Selecting the Perfect Soil
So with that looooong winter behind us, and spring peeking its little tulip and daffodil heads up all over the place, most folks are itching to get planting. It’s important to use the right soil for the right plantings, so here’s a quick breakdown on topsoil vs. compost vs. potting mix.
It’s basically what the ground is made of, but just a little bit better! (Many Rochester lawns have clay or sandy soil, whereas topsoil has more organic materials that are less compacted and more nutritious for growing.)
- Filling in holes and low spots in lawns
- Growing grass seed
- Mixing with compost for in-ground ornamental and veggie gardens (it’s too heavy for containers)
Try: Garden Magic Topsoil
A soil amendment to use when your garden needs a nutritious pick-me-up. It’s usually very rich in nutrients, so don’t plant directly into compost. A good ratio is usually 2 parts topsoil to 1 part compost.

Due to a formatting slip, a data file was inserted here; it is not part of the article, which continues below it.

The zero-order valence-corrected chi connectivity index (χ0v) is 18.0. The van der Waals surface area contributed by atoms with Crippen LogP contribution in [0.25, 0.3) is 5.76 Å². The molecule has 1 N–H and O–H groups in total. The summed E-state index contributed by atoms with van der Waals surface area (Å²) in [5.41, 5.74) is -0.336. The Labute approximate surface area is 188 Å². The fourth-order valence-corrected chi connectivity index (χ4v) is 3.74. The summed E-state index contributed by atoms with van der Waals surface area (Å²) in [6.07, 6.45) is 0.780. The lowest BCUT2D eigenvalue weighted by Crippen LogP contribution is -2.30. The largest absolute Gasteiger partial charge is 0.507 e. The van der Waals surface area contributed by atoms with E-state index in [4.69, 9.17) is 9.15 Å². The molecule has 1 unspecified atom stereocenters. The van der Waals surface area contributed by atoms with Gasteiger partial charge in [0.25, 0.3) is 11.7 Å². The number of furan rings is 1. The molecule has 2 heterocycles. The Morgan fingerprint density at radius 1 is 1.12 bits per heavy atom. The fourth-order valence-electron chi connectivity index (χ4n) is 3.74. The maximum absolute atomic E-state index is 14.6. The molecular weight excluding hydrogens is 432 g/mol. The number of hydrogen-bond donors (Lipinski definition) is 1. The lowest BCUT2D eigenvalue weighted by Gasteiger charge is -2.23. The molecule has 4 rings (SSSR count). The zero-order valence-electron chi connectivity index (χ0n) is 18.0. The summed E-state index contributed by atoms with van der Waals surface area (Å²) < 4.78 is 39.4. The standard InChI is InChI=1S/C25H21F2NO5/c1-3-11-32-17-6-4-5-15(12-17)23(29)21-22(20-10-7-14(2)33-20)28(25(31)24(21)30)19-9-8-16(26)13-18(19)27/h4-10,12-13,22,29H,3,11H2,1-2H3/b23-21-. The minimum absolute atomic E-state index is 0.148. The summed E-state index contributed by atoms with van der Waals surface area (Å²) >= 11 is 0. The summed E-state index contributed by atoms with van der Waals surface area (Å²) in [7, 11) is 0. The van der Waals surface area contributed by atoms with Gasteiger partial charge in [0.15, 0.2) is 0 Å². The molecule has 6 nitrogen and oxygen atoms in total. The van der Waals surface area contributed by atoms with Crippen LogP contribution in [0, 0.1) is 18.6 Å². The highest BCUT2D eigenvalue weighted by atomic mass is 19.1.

- Homemade: made from organic materials (food scraps and yard/garden waste) decomposing in a pile or bin
- Brewer’s compost: made from the by-products of beer-making
- Composted manure
- Vegetable gardens (add some each year — producing lots of veggies each year takes a lot out of the soil)
- Tree & shrub plantings
- Ornamental plantings
Try: Port Bay Gold Compost
Made from peat, perlite, limestone, and usually a fertilizer. Potting mix is quite lightweight compared to topsoil or compost, and needs no additional amendments when planting.
- Outdoor containers (both annuals & vegetables)
- Indoor plants
Try: Van Putte Premium Potting Mix
(We use this exact potting mix in our greenhouses for all our veggie and annual plantings, and the incorporated fertilizer lasts for 4 months!)